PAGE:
The Burville family were of French descent. They have been traced back to France to about 1600 when the family name was "de Burville". As Hugenots, they fled to England for religious and political reasons where they settled in Kent. In the 1850s members of the family migrated to Australia. Burvilles Road, Mount Duneed is named after the Burville family who lived along the road, and remained there until the land was sold as a crematorium and cemetery.
John Burvill, son of John Burvill and Eliza née Wale, bought the land on the corner of Torquay Road and Whites Road in 1854. Fourteen acres of this land was sold to Robert Broughton in 1876. He was a teacher and superintendent of the Grovedale Methodist Sunday School for thirty-six years.
John married Mary Ann Radford in 1862. It was in this generation that the name changed to Burville. They had the following children:
Louisa — born in 1863 at Duneed, married Oscar John Comstock in 1901, died in 1954 aged 91 years at Camberwell
Laura — born in 1864 at Duneed, died in 1948 aged 84 years at Royal Park, buried in the Methodist section of the Mount Duneed Cemetery
Annie Maria — born in 1865 at Mount Duneed, died on 13 June 1937 aged 70 years, buried in the Methodist section of the Mount Duneed Cemetery
Eliza — born and died in 1866, buried in an unknown location at Mount Duneed Cemetery
Arthur — born on 18 August 1867, married Elizabeth Ann Challis in 1896, died on 15 October 1927 aged 60 years at Ballarat
Charles William — born in 1869 at Mount Duneed, died in 1870 aged 10 months at Mount Duneed, buried in an unknown location at the Mount Duneed Cemetery
Frederick — born in 1870 at Mount Duneed, died in 1871 aged 6 months at Mount Duneed, buried in an unknown location at the Mount Duneed Cemetery
Rosina — born in 1871 at Duneed, died in 1871 aged 4 months, buried in an unknown location at the Mount Duneed Cemetery on 15 November 1871
Walter — born on 26 June 1872 at Mount Duneed, married Ann Sarah Barlow in 1904, died on 19 October 1946 aged 75 years at Geelong, buried in the Methodist section of the Mount Duneed Cemetery
Alice — born in 1873 at Mount Duneed, married August Hartwich in February 1895, died on 10 September 1958 aged 84 years, buried in the Methodist section of the Geelong Eastern Cemetery
John — born in 1875 at Mount Duneed, died in 1876 aged 16 months, buried in an unknown location at Mount Duneed Cemetery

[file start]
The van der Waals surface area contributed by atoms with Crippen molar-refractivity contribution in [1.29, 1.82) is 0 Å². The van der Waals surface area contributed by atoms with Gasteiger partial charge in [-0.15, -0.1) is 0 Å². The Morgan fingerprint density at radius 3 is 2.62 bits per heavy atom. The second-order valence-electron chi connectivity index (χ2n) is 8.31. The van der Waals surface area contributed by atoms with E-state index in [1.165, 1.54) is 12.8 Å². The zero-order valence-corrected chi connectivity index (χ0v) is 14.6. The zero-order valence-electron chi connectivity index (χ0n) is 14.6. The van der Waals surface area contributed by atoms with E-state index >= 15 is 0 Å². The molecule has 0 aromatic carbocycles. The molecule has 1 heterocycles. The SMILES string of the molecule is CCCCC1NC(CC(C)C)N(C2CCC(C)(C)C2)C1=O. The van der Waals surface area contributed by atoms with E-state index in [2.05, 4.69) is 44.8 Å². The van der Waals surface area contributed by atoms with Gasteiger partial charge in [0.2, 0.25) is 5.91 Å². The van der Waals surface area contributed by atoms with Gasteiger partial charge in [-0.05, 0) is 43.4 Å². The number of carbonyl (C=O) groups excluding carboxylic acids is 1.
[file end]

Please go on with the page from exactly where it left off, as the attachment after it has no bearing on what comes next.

Mary Isabel — born in 1877, married Richard Stockdale in 1910, died on 24 Jun 1952 aged 72 years at Wonthaggi
Alfred John — born in 1879 at Mount Duneed, died in 1927
John died on 23 August 1902 at his residence at Mount Duneed at the age of 70 years and was buried in the Methodist section of the Mount Duneed Cemetery with Laura, Mary and Annie and his mother Eliza who had married Robert Andrews.
The Barrabool Road Board, the forerunner of the Shire of Barrabool, met in the evening on the last Friday of each month at the Chamber of Commerce building, 81 Moorabool Street, Geelong. In 1862 they began meeting at the new office at Mount Moriac. The secretary attended the shire hall on Thursdays from 10 am to 3 pm.
Barrabool had purchased two acres in Hendy Main Road, north of Colac Road for £24. On this land they erected a hall costing £399. It was the meeting place of the Barrabool Road Board, and then the shire council from the time of its formation in 1865. " In that year council improved the building, accepting John Peter's tender of £84/10/- for the erection of stables and fences and the making of a covered drain. Later an inner porch was added and the interior was furnished with two small tables, two chairs, a hat tree for the councillors and seats for ratepayers. In 1867 John Malone was granted the right to grow vegetables on the ground at the back of the hall, but in 1868 council decided to do its own planting — with trees and shrubs supplied by Daniel Bunce, curator of the Geelong Botanic Gardens. Vandals later uprooted a dozen or more of these soon after planting — a £10 reward for apprehension of the culprits was offered. This destruction occurred despite the appointment of Edward Carroll as caretaker in November 1866 at £10 per annum. The sum paid fluctuated over the years, rising as high as £20, and the duties of messenger and bill poster were added to the post. Carroll resigned in 1885 and was replaced by Michael Gurrie. The latter refused to accept a reduction of his remuneration in the depression year of1894 and Reuben Clarke was appointed. He in turn was replaced by James Buckley in 1898" . from Barrabool Land of the Magpie by Ian Wynd
Before the council offices in Moorabool Street, South Geelong were used, council business was carried on for a time at the home of the secretary/engineer, Henry Moors in Drumcondra, later at the Geelong and Cressy building at the corner of Malop and Yarra Streets, followed by the Colonial Mutual Assurance Society building in Malop Street Geelong.
Brick offices built in front of the former Order of the Sons of Temperance building at 441-3 Moorabool Street, South Geelong became the next shire office. This was done at a cost of £13,000. Later the offices were moved to Grossmans Road, Torquay.
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